ARlogo Annu. Rev. Astron. Astrophys. 2002. 40: 319-348
Copyright © 2002 by Annual Reviews. All rights reserved

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Magnetic fields play an important role in virtually all astrophysical phenomena. Close to home, the Earth has a bipolar magnetic field with a strength of 0.3 G at the equator and 0.6 G at the poles. This field is thought to originate in a dynamo due to fluid motions within the liquid core (Soward 1983). With its faster angular rotation, Jupiter leads the planets with an equatorial field strength of ~ 4 G (1963Warwick , Smith et al. 1974). A similar mechanism produces the solar magnetic fields which give rise to spectacular sunspots, arches, and flares (Parker 1979). Within the interstellar medium, magnetic fields are thought to regulate star formation via the ambipolar diffusion mechanism (Spitzer 1978). Our own Galaxy has a typical interstellar magnetic field strength of ~ 2 µG in a regular ordered component on kiloparsec scales, and a similar value in a smaller-scale, random component (Beck et al. 1996, Kulsrud 1999). Other spiral galaxies have been estimated to have magnetic field strengths of 5 to 10 µG, with fields strengths up to 50µG found in starburst galaxy nuclei (Beck et al. 1996). Magnetic fields are fundamental to the observed properties of jets and lobes in radio galaxies (Bridle & Perley 1984), and may be primary elements in the generation of relativistic outflows from accreting, massive black holes (Begelman, Blandford, & Rees 1984). Assuming equipartition conditions apply, magnetic field strengths range from a few µG in kpc-scale extended radio lobes, to mG in pc-scale jets.

The newest area of study of cosmic magnetic fields is on larger scales still, that of clusters of galaxies. Galaxy clusters are the largest virialized structures in the universe. The first spatially resolving X-ray observations of clusters (Forman et al. 1972) revealed atmospheres of hot gas (107 to 108 K) which extend to Mpc radii and which dominate the baryonic mass of the systems (1013 to 1014 Modot). Soon thereafter came the first attempts to measure magnetic field strengths in the intracluster medium (ICM) (Jaffe 1977). Only in the last decade has it become clear that magnetic fields are ubiquitous in cluster atmospheres, certainly playing a critical role in determining the energy balance in cluster gas through their effect on heat conduction, and in some cases perhaps even becoming important dynamically.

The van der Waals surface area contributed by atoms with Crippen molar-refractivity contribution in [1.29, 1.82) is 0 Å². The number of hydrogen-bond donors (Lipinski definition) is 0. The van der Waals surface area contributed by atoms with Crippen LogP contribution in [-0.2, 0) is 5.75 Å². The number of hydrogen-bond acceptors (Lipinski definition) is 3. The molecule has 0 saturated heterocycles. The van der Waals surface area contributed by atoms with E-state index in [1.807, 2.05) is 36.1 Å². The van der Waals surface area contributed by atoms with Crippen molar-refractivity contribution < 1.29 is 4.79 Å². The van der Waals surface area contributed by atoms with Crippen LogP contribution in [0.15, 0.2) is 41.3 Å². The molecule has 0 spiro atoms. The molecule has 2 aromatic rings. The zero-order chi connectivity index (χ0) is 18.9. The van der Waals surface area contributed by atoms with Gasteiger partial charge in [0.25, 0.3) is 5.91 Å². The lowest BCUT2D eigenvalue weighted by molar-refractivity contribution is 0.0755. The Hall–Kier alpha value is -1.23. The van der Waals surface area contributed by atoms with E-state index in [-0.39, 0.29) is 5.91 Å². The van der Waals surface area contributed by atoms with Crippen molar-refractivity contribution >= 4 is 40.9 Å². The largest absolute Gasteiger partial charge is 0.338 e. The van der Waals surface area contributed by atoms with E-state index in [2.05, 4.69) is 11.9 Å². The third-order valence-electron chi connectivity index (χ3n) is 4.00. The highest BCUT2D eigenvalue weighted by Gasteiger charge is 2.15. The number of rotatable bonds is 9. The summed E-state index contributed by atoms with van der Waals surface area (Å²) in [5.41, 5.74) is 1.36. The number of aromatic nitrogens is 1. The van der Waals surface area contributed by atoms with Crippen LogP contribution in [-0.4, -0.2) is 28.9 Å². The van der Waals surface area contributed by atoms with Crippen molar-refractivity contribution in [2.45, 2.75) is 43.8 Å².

Cluster magnetic fields have been treated as secondary topics in reviews of cluster atmospheres (Sarazin 1988, Fabian 1994), and in general reviews of cosmic magnetic fields (Kronberg 1996, Ruzmaikin, Shukurov, & Sokolov 1987). To date there has been no dedicated review on cluster magnetic fields.

The focus of this review is primarily observational. We summarize and critique various methods used for measuring cluster magnetic fields. In the course of the review we consider important effects of magnetic fields in clusters, such as their effect on heat conduction and gas dynamics, and other issues such as the lifetimes of relativistic particles in the ICM. We then attempt to synthesize the various measurements and develop a general picture for cluster magnetic fields, with the caveat that there may be significant differences between clusters, and even within a given cluster atmosphere. We conclude with a section on the possible origin of cluster magnetic fields.

We assume H0 = 75 km s-1 Mpc-1 and q0 = 0.5, unless stated otherwise. Spectral index, alpha, is defined as Snu propto nualpha.

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